Istanbul Room

When wealthy sheikhs don’t contact directly with fighters, they use representatives. But who are the representatives in charge for the wealthy Sheikhs of funneling guns to the jihadis and to the FSA?
“The middlemen of [Saudi Araia and Qatar] operate out of Turkey,” writes Rania Abouzeid, from Idlib province (Sept. 18, 2012).

“As TIME reported in June,” she wrote, “a secretive group operates something like a COMMAND CENTER IN ISTANBUL, directing the distribution of vital military supplies believed to be provided by Saudi Arabia and Qatar and transported with the help of Turkish intelligence to the Syrian border and then to the rebels.”

So who is party to the ISTANBUL COMMAND CENTER via which gold translates into guns conveyed to the bands of war and the FSA on the ground of Syria? “According to sources who have dealt with him, Saudi Arabia’s man in the Istanbul control center is a Lebanese politician named Okab Sakr” (TIME).

“He [Okab Sakr] belongs to the Future Movement, the organization of former Lebanese Prime Minister Saad Hariri, which has a history of enmity with Damascus” (TIME).
The Guardian: “‘Every time Okab is in town the weapons start to move across the border,’ said a rebel colonel [FSA] from the Jebel al-Zawiya region.”

Okab Sakr is “coordinating arms shipments to rebels,” writes Radwan Mortada of the news service Akhbar. Okab Sakr is “considered by many to be the most important liaison between Saudi Arabia and Turkey in the Syrian civil war.”
The New York Times quoted Syrian armed groups along the Syria-Turkey border as saying that “Riyadh’s main supplier of weapons was Lebanese Member of Parliament Okab Sakr.” A Syrian rebel leader reportedly told the Times that Sakr “[asked] rebels for the name and contacts of a weapons dealer from the former Yugoslavia that he was hoping to meet.”
The Time reported that rebel sources who dealt with Okab Sakr say he was in the Turkish city of Antakya, overseeing the distribution of “small consignments of 50,000 Kalashnikov bullets and several dozen rocket-propelled grenades” to the Free Syrian Army. Free Syrian Army sources told the Time that Okab Sakr was designating the representatives in Syria to whom the Istanbul Center would funnel “Kalashnikov rifles, BKC machine guns, rocket-propelled grenade launchers and ammunition.”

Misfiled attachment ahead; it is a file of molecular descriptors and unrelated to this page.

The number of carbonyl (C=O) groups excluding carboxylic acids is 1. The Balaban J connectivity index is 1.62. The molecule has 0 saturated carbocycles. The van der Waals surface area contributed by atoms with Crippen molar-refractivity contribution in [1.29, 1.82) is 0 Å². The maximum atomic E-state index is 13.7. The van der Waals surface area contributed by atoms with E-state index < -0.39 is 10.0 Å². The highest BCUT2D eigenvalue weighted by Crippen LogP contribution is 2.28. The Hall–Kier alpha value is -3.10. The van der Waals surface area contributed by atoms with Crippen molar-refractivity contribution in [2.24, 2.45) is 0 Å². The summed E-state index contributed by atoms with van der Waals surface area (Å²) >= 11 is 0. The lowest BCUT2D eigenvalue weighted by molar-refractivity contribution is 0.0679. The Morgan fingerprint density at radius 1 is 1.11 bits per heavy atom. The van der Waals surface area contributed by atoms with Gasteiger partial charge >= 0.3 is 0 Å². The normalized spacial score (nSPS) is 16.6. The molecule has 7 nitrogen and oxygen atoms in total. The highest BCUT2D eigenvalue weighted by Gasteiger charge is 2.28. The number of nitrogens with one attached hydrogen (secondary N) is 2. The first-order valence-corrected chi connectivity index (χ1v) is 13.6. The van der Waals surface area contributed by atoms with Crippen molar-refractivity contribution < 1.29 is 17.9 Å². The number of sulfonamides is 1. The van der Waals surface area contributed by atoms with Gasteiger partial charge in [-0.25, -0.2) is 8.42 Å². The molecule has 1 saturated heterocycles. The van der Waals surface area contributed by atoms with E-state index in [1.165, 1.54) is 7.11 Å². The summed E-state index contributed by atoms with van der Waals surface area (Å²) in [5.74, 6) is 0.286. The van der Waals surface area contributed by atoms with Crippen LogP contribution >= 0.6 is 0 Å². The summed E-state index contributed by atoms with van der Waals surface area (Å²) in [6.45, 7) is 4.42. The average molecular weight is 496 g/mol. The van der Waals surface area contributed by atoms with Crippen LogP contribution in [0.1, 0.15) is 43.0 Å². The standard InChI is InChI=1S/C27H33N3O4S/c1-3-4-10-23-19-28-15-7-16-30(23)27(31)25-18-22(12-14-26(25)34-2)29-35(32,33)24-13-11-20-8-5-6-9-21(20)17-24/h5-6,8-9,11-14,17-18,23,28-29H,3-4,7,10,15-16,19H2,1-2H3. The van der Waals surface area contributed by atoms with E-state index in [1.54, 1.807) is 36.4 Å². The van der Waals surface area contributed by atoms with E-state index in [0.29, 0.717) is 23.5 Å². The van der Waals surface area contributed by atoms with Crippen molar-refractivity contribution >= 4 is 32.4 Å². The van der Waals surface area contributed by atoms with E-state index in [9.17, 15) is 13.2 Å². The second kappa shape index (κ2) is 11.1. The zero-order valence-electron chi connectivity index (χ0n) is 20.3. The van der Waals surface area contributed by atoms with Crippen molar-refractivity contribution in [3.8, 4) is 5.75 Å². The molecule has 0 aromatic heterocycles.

According to the magazine Foreign Policy, Saudi’s man Okab Sakr supported Jamal Maarouf, the leader of the Shields.


Abu Issa bristled when asked about the influence of Sakr. “We will not accept becoming tools for anyone,” he told TIME, “nor do we accept any living being, whether foreign or from within the revolution, acting in a manner to divide revolutionaries.”
Sakr also meets with the leadership of the FSA. The founder of the FSA, Col. Riad al-Asaad, is based in Turkey now, the TIME did report.

Colonel Afif Suleiman, the head of the Idlib Military Council (FSA), a grouping of 16 military units from across the province, says he is unhappy with the support he gets from the Istanbul control room. Okab Sakr, says Suleiman, “got involved in the issue of weapons to split our ranks, to divide the revolutionaries.” Sakr, he says, recently “chose three people on our council and supported them. I won’t name them. They are not the largest units. There is one big group, but the others are just regular ones,” Suleiman told TIME.
According to several sources, the large group in the Idlib military council that Sakr supported — to the aggravation of Suleiman and Abu Issa — is the band of Jamal Maarouf, the leader of The Seals.
If both Maarouf and Issa stand together with the Free Syrian Army against the regime of Assad, they do, however, rivalize for weapons and territories. Abu Issa’s turf starts where Jamal Marrouf’s stops, “but for a few villages where the two groups happily coexist,” write Sarah Birke and Katie Paul for The New Republic.

“He [Okab Sakrs]”, says Suleiman, “formed a rift within the council [the Military Council of Idlib], and we are working to heal this rift. We clarified the issue to our Saudi brothers about Okab. They promised that there will be no support, either military or financial, except via the councils. This is what they recently promised us.”

The Istanbul Control Room is the nexus point of many money lines, such as the Qatari’s, and the Saudi’s. And of many different bands of warriors, trying to get more weapons.

The Istanbul Control Room is a very active nexus between war factions on the ground of Syria, and money from abroad buying the guns.

While the Qataris reportedly have strong ties to the Syrian Muslim Brotherhood, the Saudis “don’t want any ties to anything called Muslim Brothers,” says Ahmad Zeidan, the nom de guerre of a member of the Idlib Military Council.